Courtesy of Ashton Gartner

At 7:38 p.m. on Nov. 12, the power in the Tabernacle went out. There is no doubt in my mind that Kim Petras’ electrifying presence was what turned it back on. 

Petras performed in Atlanta as part of The Clarity Tour, in support of her album of the same name. Petras is an electropop powerhouse whose popularity skyrocketed in 2017 with the release of her debut single “I Don’t Want It at All.” But she first gained international media attention for the coverage of her fight to receive early gender reassignment surgery at 16 years old. With more than 3 million monthly listeners on Spotify, she is easily one of pop’s most visible LGBTQ icons and one of its hottest rising stars.

After about an hour, Petras arrived on stage. Wearing a black dress with tight white frills under her skirt, a black and blonde wig and thigh-high latex boots, she waved at the crowd and launched directly into “Clarity,” the title track of her debut album. “Clarity” is a song about possessing the drip and ignoring every detractor, but the magic of the song is how its confidence is graceful and swaggering at the same time. Smooth, airy synth chords and a crisp kick play under Petras’ rolling vocals; the little ascending melodic line that plays during every chorus becomes the trumpeting of horns that announce to the world that she’s made it. 

Petras delivers every moment of that song anew while in concert — the faux surprise of her announcement that she’s “the b***h with the sauce, apparently,” the paradoxically understated and melodramatic elegance of the outfit she’s wearing. If every pop song is a story, then a live concert should be the musical adaptation — Petras’ show absolutely was

And that was in no small part due to her supporting cast. DJ Alex Chapman kicked off the night with a bouncy dance-pop set. Chapman is renown on the internet for his pride-themed mixes. He kept his tracklist energetic and light-hearted. Standout moments included a mashup of rapper Blueface’s “Thotiana” and singer-songwriter Vanessa Carlton’s “A Thousand Miles.” Aaron Joseph, Petras’ longtime producer, also joined her on stage, standing in front of some sort of turntable with dubious function while singing along to songs and playing the guitar for a cover of “Human” by The Killers in the latter half of the concert.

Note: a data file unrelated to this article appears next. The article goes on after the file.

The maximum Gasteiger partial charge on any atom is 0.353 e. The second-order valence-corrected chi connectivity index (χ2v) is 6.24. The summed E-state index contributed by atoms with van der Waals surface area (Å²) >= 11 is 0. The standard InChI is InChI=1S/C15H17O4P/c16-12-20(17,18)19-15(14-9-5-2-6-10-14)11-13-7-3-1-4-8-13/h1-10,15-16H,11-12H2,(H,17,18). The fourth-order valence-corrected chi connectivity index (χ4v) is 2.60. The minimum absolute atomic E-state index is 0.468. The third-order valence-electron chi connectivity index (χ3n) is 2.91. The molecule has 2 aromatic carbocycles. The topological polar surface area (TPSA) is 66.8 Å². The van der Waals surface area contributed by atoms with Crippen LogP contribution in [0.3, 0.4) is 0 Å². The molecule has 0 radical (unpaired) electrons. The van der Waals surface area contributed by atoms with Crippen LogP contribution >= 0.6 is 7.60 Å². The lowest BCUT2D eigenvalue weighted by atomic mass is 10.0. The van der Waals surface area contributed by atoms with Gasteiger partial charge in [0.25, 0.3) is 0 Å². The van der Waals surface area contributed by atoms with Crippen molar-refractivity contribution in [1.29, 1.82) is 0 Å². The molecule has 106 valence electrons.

Every few songs or so, Petras would change outfits during an intermission. After “Blow It All,” Petras took off her dress to reveal a black-and-white striped bodysuit that perfectly captured the sun-kissed vibes of “Hillside Boys” and “I Don’t Want It at All,” even in the freezing Atlanta weather. After that, she changed into a costume meant to look like a suit of armor to play songs off of her newest Halloween-themed album, “Turn Off The Light.” 

It was a concert in acts. For each, there was a new outfit, new wig, some new fog and lighting — but never too much. It was a simple formula that, with Petras’ wonderful stage presence, helped capture all of her dramatics on high. Spartan simplicity, pop star realness.

Petras is an absolutely gifted performer. She only had a few real dance breaks throughout the show, but she killed them. There were no backup dancers or singers; it was just her and Joseph performing on the Tabernacle stage. And they completely owned it — if anything, one stage didn’t feel big enough for her energy. Petras’ vocal talent was even more impressive in person as harmonies over her own vocal backing tracks soared across the hall. Her delivery of her features on Charli XCX’s “Unlock It” and “Click,” in all of their bubblegum bass and future-pop glory, was also a wonderful counterpoint to her more retro dance-pop styled songs. Petras needs to start working with A.G. Cook way more.

Petras’ show captured the essence of what a pop concert should be with as few (figurative) frills and clutter as possible. Take note, fellow stars — the woo-ah queen has cracked the code.